The canonical correlation analysis
(CCA) forecast of SST in the central Pacific (Barnett et al. 1988, Science, 241,
192-196; Barnston and Ropelewski 1992, J. Climate, 5, 1316-1345), is shown
in Figs. F1 and F2. This forecast
is produced routinely by the Prediction Branch of the Climate Prediction Center. The
predictions from the National Centers for Environmental Prediction (NCEP) coupled
ocean/atmosphere model (Ji et al. 1998, Mon. Wea. Rev, 126, 1022-1034) are
presented in Figs. F3 and F4a, F4b. Predictions from the Markov model (Xue,
Y. et al. 2000: ENSO prediction with Markov model: The impact of sea level. J. Climate,
13, 849-871) are shown in Figs. F5 and F6.
Predictions from the latest version of the LDEO model (Chen,
D. et al. 2000, Geophys. Res. Let., 27,
2585-2587) are shown in Figs. F7 and F8.
Predictions using linear inverse modeling (Penland and Magorian 1993, J. Climate, 6,
1067-1076) are shown in Figs. F9 and F10.
Predictions from the Scripps / Max Planck Institute (MPI) hybrid coupled model (Barnett et
al. 1993, J. Climate, 6, 1545-1566) are shown in Fig. F11. Predictions from the ENSO-CLIPER statistical model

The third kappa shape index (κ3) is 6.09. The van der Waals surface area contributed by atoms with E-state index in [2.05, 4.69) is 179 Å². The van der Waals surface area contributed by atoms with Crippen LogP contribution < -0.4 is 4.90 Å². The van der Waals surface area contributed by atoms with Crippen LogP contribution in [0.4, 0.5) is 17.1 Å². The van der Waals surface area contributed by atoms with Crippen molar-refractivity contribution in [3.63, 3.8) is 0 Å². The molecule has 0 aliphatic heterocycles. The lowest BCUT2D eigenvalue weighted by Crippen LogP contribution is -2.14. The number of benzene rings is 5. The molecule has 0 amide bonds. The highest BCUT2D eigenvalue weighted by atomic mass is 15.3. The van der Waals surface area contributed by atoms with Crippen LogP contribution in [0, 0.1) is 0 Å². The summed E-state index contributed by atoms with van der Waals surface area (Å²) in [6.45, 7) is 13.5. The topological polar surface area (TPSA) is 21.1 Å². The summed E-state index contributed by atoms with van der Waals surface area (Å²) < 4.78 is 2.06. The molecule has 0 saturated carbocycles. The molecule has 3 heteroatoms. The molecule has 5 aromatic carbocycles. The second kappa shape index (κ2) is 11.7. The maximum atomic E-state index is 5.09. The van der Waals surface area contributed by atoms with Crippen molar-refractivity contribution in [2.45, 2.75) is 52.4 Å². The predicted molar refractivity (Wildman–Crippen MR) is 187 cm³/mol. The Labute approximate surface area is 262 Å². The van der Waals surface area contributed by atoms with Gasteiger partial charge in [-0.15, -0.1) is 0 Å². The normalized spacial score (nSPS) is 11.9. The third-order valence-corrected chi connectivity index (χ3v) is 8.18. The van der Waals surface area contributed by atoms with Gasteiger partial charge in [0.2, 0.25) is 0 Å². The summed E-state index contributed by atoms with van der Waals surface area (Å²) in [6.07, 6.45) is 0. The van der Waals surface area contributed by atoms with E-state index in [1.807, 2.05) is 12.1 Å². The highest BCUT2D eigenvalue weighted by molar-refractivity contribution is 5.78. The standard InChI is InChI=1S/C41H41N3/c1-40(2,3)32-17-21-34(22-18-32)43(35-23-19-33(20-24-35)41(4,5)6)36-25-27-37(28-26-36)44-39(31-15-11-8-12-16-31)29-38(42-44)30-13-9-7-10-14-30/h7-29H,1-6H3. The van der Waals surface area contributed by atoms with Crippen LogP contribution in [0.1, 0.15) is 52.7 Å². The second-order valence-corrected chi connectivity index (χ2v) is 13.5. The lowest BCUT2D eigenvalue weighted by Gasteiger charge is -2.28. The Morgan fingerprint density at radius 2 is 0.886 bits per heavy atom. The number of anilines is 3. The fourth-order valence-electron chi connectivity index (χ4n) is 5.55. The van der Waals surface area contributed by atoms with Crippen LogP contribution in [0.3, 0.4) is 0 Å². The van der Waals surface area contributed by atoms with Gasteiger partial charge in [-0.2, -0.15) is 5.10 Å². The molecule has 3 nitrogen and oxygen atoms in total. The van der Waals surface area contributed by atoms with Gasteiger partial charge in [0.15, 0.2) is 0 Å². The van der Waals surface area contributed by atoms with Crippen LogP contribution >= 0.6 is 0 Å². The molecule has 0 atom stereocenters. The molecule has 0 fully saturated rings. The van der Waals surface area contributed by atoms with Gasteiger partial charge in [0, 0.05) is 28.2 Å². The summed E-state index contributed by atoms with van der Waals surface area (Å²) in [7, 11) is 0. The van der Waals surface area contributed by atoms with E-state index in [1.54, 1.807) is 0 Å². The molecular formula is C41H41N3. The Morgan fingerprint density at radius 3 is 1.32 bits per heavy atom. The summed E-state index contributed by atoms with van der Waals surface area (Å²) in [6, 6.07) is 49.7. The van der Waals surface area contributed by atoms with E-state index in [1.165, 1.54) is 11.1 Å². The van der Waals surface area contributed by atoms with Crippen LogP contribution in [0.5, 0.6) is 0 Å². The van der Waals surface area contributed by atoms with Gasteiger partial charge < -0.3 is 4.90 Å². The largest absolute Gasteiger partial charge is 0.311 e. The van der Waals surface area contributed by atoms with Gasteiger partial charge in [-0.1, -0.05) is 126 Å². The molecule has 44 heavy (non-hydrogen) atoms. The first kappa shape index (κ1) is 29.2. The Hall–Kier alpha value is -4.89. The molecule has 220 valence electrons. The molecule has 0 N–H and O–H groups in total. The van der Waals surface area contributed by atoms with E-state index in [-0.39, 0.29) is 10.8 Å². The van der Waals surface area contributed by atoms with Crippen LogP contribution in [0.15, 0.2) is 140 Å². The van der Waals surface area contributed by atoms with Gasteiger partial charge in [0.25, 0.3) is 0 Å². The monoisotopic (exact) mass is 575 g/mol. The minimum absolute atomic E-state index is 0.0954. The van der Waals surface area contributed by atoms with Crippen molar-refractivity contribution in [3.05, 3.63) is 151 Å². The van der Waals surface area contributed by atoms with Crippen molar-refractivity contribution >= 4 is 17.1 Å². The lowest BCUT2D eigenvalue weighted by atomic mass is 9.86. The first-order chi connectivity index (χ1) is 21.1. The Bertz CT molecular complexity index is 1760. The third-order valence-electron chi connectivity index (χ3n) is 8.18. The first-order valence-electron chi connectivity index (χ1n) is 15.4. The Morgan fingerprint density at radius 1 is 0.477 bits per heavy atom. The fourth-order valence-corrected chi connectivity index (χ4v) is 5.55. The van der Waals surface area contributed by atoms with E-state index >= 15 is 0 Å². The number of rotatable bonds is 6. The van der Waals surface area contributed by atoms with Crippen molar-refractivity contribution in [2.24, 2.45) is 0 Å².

(Knaff, J. A. and C. W. Landsea 1997, Wea. Forecasting, 12, 633-652) are
shown in Fig. F12. Niņo
3.4 predictions are summarized in F13,
which is provided by the Forecasting
and Prediction Research Group of the IRI.
The CPC and the contributors to the Forecast Forum caution potential users of
this predictive information that they can expect only modest skill.
Based on current conditions and recent observed
trends, it is most likely that near neutral conditions will occur in the
tropical Pacific during the last half of 2003.
Cooler-than-average surface (Fig. T18)
and subsurface (Fig. T17) water
temperatures were observed in the east-central and eastern equatorial
Pacific during June 2003. However, negative sea-surface temperature
anomalies weakened across the central and eastern equatorial Pacific
during the month (Fig. T9), consistent
with an upward trend in SST anomalies in all of the NiZo
regions (Fig. T5, Table
T2). Since late May positive equatorial upper-ocean temperature
departures have increased in magnitude in the western Pacific and spread
eastward into the central and eastern Pacific (Fig.
T15). This evolving subsurface pattern is associated with an
eastward propagating oceanic Kelvin wave, resulting from a period of
weaker-than-average low-level easterlies in the central equatorial
Pacific that occurred during late May. These recent trends in surface
and subsurface ocean temperature departures do not support the
development of La NiZa
conditions during the next few months.
The latest statistical and coupled model forecasts indicate
considerable uncertainty for the next several months (Figs. F1,
F4a, F4b, F5, F6, F7,
F8, F9, F10,
F11, F12, F13).
However, the majority of the forecasts indicate near neutral conditions
(NiZo 3.4 SST anomalies
between -0.5EC and +0.5EC)
during the last half of 2003. This is consistent with current conditions
and recent observed trends.